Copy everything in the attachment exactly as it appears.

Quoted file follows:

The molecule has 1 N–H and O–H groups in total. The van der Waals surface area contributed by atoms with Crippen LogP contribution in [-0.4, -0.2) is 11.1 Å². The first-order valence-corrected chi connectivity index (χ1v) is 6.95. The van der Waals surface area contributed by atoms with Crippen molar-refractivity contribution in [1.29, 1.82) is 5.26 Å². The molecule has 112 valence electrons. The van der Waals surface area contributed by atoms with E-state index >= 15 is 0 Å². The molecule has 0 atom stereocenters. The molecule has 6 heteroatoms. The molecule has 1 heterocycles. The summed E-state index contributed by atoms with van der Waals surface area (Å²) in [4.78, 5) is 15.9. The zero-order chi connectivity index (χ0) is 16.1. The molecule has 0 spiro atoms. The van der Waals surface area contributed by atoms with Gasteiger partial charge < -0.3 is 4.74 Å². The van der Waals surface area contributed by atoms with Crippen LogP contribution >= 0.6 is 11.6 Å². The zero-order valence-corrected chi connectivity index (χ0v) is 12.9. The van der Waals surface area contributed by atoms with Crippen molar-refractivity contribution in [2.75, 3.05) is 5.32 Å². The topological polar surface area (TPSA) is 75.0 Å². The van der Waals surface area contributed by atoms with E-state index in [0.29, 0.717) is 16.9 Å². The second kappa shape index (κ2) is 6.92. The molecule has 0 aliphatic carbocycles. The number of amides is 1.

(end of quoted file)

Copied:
The molecule has 1 N–H and O–H groups in total. The van der Waals surface area contributed by atoms with Crippen LogP contribution in [-0.4, -0.2) is 11.1 Å². The first-order valence-corrected chi connectivity index (χ1v) is 6.95. The van der Waals surface area contributed by atoms with Crippen molar-refractivity contribution in [1.29, 1.82) is 5.26 Å². The molecule has 112 valence electrons. The van der Waals surface area contributed by atoms with E-state index >= 15 is 0 Å². The molecule has 0 atom stereocenters. The molecule has 6 heteroatoms. The molecule has 1 heterocycles. The summed E-state index contributed by atoms with van der Waals surface area (Å²) in [4.78, 5) is 15.9. The zero-order chi connectivity index (χ0) is 16.1. The molecule has 0 spiro atoms. The van der Waals surface area contributed by atoms with Gasteiger partial charge < -0.3 is 4.74 Å². The van der Waals surface area contributed by atoms with Crippen LogP contribution >= 0.6 is 11.6 Å². The zero-order valence-corrected chi connectivity index (χ0v) is 12.9. The van der Waals surface area contributed by atoms with Crippen molar-refractivity contribution in [2.75, 3.05) is 5.32 Å². The topological polar surface area (TPSA) is 75.0 Å². The van der Waals surface area contributed by atoms with E-state index in [0.29, 0.717) is 16.9 Å². The second kappa shape index (κ2) is 6.92. The molecule has 0 aliphatic carbocycles. The number of amides is 1.